Throughout the campaign, the texts about the role of women in the peace process were structured as appeals focusing on the need for peace. This speaks about the purely declarative (impractical) nature of the campaign which Anna Hakobyan did not conceal either.
Although the launch of the campaign was a remarkable step in itself, its rhetoric was for a long time limited to appeals to women for peace from various significant platforms without offering any formal mechanism to join and contribute to the campaign. In the absence of mechanisms to join the campaign, we notice that some groups of women chose their own ways to support it. It is about having jewelry made of molded bullets perceived as a symbol of the campaign. As the first step of the campaign, Anna Hakobyan stated during the visit to the frontlines with the Russian women who joined it:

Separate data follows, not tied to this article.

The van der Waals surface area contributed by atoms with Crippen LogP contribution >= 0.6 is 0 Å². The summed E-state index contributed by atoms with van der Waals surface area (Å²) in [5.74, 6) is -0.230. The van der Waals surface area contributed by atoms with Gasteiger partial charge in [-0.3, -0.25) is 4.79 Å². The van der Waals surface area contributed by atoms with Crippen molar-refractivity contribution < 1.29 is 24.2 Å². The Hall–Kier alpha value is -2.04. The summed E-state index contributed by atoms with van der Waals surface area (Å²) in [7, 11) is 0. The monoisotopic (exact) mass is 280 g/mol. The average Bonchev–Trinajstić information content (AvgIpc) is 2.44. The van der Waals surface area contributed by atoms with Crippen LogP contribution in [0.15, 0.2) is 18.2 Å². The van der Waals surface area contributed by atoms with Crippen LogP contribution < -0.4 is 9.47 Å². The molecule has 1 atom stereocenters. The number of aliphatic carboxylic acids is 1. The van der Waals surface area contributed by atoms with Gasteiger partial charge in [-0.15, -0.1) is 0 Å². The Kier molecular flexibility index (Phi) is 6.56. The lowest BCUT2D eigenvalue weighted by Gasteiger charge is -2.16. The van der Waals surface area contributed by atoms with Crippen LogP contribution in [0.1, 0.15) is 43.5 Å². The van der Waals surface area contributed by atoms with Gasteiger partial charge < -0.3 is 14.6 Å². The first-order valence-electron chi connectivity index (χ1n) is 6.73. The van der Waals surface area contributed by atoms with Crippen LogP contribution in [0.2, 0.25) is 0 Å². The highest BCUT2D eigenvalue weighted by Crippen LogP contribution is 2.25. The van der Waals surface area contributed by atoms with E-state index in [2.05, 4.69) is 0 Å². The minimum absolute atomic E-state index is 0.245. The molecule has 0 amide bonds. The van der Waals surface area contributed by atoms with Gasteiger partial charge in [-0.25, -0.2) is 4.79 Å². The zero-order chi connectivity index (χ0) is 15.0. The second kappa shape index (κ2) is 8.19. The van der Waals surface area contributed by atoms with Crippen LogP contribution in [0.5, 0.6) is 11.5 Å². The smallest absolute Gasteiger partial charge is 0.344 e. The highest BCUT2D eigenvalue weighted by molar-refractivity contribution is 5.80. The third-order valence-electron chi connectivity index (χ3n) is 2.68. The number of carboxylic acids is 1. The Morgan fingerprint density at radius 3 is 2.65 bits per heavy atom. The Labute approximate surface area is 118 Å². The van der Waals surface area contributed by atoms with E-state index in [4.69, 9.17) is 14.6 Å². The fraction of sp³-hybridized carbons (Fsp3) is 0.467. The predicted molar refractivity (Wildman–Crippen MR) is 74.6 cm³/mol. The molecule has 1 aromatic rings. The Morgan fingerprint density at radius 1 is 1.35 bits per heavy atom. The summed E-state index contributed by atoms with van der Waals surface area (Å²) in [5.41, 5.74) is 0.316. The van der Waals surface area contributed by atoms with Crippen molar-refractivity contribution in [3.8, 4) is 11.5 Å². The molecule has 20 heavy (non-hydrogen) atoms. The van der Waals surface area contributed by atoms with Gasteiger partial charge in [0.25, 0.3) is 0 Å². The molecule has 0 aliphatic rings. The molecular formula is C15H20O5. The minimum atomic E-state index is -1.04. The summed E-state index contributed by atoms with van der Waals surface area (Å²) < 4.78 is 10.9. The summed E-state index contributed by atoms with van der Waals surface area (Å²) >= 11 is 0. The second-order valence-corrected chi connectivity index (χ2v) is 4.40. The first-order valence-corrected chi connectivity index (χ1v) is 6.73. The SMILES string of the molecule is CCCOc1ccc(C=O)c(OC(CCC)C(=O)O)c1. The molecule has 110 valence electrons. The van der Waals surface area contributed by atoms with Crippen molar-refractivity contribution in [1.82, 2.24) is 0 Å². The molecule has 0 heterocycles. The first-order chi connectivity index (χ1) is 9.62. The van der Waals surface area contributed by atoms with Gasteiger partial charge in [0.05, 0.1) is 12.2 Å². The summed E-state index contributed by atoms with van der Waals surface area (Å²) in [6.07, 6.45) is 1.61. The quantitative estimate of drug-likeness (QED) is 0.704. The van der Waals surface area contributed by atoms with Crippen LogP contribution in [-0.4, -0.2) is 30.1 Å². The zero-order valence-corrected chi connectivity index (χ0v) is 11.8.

“…I believe that all the bullets in the world will melt in the face of the cosmic love of mothers. For example, they will turn into the kind of jewelry I am wearing right now. The jewelry I currently wear is made of melted bullets. It turns out that there is a craftsman in Yerevan who makes jewelry from melted bullets. I didn’t know, I found out about it recently. But as soon as I found out, I thought they would become the symbol of the “Women for Peace” campaign. And every woman who joins the campaign will have such a piece of jewelry. This means that the more women join the campaign, the more bullets will disappear from the world, lose their original meaning and become just an ornament. And this, in turn, means that so many lives will be saved. Of course, this is the language of symbolism but agree that it is not far from reality.”